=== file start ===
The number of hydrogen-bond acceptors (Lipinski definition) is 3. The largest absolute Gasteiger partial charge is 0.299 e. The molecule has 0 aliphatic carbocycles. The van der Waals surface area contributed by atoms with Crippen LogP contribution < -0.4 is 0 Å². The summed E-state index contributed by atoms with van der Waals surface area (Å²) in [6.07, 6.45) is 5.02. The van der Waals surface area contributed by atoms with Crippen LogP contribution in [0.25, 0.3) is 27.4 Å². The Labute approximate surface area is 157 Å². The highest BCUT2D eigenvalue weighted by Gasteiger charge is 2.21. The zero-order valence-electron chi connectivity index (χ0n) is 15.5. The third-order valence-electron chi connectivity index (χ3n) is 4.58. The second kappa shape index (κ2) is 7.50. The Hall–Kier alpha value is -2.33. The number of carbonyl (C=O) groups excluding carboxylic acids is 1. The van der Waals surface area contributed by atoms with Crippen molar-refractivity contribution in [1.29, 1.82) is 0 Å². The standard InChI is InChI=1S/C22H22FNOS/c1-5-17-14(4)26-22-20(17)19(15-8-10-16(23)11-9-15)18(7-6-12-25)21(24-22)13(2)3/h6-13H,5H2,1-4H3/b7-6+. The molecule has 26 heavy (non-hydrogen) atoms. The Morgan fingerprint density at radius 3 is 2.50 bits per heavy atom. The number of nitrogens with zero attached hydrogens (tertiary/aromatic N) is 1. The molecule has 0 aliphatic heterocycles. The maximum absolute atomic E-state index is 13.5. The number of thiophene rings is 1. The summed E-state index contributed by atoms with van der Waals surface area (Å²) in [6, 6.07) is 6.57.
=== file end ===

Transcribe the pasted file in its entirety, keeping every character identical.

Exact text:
The number of hydrogen-bond acceptors (Lipinski definition) is 3. The largest absolute Gasteiger partial charge is 0.299 e. The molecule has 0 aliphatic carbocycles. The van der Waals surface area contributed by atoms with Crippen LogP contribution < -0.4 is 0 Å². The summed E-state index contributed by atoms with van der Waals surface area (Å²) in [6.07, 6.45) is 5.02. The van der Waals surface area contributed by atoms with Crippen LogP contribution in [0.25, 0.3) is 27.4 Å². The Labute approximate surface area is 157 Å². The highest BCUT2D eigenvalue weighted by Gasteiger charge is 2.21. The zero-order valence-electron chi connectivity index (χ0n) is 15.5. The third-order valence-electron chi connectivity index (χ3n) is 4.58. The second kappa shape index (κ2) is 7.50. The Hall–Kier alpha value is -2.33. The number of carbonyl (C=O) groups excluding carboxylic acids is 1. The van der Waals surface area contributed by atoms with Crippen molar-refractivity contribution in [1.29, 1.82) is 0 Å². The standard InChI is InChI=1S/C22H22FNOS/c1-5-17-14(4)26-22-20(17)19(15-8-10-16(23)11-9-15)18(7-6-12-25)21(24-22)13(2)3/h6-13H,5H2,1-4H3/b7-6+. The molecule has 26 heavy (non-hydrogen) atoms. The Morgan fingerprint density at radius 3 is 2.50 bits per heavy atom. The number of nitrogens with zero attached hydrogens (tertiary/aromatic N) is 1. The molecule has 0 aliphatic heterocycles. The maximum absolute atomic E-state index is 13.5. The number of thiophene rings is 1. The summed E-state index contributed by atoms with van der Waals surface area (Å²) in [6, 6.07) is 6.57.